How Condensation Claims Are Taking Councils By Surprise
By Wendy Thomas, Residential Product Manager
For a property to fall into disrepair, it must have fallen from a previous good state of repair: well-maintained and structurally sound. Problems associated with condensation dampness are a grey area for two reasons:
- While condensation dampness is often caused by the tenant’s lifestyle; drying clothes on radiators, not opening windows, or not adequately heating the property, the results can affect the structure of the property. Damp and mould damage plaster and rot woodwork. In this instance, there may be a breach of the obligation contained in the tenancy agreement, in which the landlord is responsible for structural repairs to the property.
- Severe condensation dampness makes the property unhealthy. The Housing Health and Safety Rating System (HHSRS) Operating Guide classifies damp and mould growth as a hazard that threatens the health of occupants, especially those aged 14 and under. It cites the threat as “the prevalence of house dust mites and mould or fungal growths resulting in dampness and/or high humidities."
When Condensation Is a Crime
If the conditions are bad enough, they may begin to affect the tenants’ health, triggering asthma and respiratory illnesses. Here, the housing provider may be guilty of a crime of allowing a statutory nuisance or hazard to persist in the property. So while the housing provider has made every effort to maintain the property, they may still find themselves at the brunt of a costly disrepair claim. And costly they are. A recent rise in social housing disrepair claims has seen local authorities in England pay out tens of millions of pounds in compensation and legal fees.
According to a freedom of information request made by the BBC last winter, disrepair claims rose from 1,694 in 2011-2012, to 2,440 in 2015, while 75 local authorities disclosed payments made for disrepair claim compensation and legal fees totalling £35m.
More Damp Through 'Decent Homes
To further exacerbate the issue, the rolling programme of energy improvements to meet ‘Decent Homes’ standards means that more and more social housing properties are being sealed up with loft and cavity wall insulation, new windows and doors, and better heating systems. Making homes warmer and more airtight saves energy but also increases dust-mite pollutions and mould growth if the relative humidity exceeds 70%.
Changing the way tenants use their homes to reduce humidity is beneficial. However, it’s not enough to simply encourage tenants to open windows and dry clothes outside, especially during colder months. Whole-home ventilation and adequate heating are the most effective way to reduce relative humidity and avoid structural or health issues that can lead to disrepair claims.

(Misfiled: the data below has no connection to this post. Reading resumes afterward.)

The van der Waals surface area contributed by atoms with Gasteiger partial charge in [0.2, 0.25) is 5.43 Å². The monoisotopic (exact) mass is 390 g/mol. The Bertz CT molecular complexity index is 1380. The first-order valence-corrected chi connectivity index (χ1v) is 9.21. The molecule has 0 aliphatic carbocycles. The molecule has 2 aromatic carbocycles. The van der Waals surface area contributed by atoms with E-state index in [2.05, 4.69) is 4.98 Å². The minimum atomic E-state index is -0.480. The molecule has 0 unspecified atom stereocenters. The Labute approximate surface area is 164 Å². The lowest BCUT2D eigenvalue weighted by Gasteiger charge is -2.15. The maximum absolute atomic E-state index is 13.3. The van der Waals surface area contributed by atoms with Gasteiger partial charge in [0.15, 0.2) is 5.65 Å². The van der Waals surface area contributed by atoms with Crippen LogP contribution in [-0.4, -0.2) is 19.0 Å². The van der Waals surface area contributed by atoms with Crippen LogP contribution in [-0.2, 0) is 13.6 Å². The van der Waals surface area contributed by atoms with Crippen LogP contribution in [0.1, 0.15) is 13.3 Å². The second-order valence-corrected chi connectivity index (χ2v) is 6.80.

An Effective Solution for Tenanted Homes
Using a mechanical ventilation system is vital in ensuring that modern, well insulated properties have good air quality. Continuous low-level ventilation ensures that a rate of 0.5 air changes per hour is maintained. To achieve this, the most effective solution is to install a Positive Input Ventilation (PIV) system. PIV is a proven solution for curing condensation damp problems and improving the indoor air quality. It works by displacing the stale, humid air with fresh, tempered air throughout the home via a unit in the loft through a discreet, ceiling-mounted diffuser. This has been the go-to solution for dealing with condensation since it was developed by Nuaire over 45 years ago.
Nuaire’s Drimaster-Eco PIV system includes relative humidity and carbon dioxide sensors, which automatically adjust its running speed above set levels to maintain good indoor air quality, ensuring optimum comfort for the occupants. A remote monitoring device allows a housing officer to check how long the unit has been running, enabling the social housing provider to ensure that measures put in place to alleviate condensation issues are being adhered to, without having to enter the property. Other wireless switches within the range offer flexibility for the occupant to provide the most appropriate level of comfort for their needs. By tackling the cause of condensation dampness with the installation of PIV, social housing providers can not only minimise disrepair claims, but can reduce calls to problem properties by taking this preventative measure. PIV both treats and prevents dampness and it known as a fit-and-forget technology which requires minimal maintenance.
To support social housing providers, Nuaire offers free training, CPD's and support to teach customers how to spot condensation dampness, how PIV can tackle it, and how to install PIV systems in-house. This support allows for a faster and more flexible approach to tackling mould problems which ultimately reduces the risk of costly disrepair claims.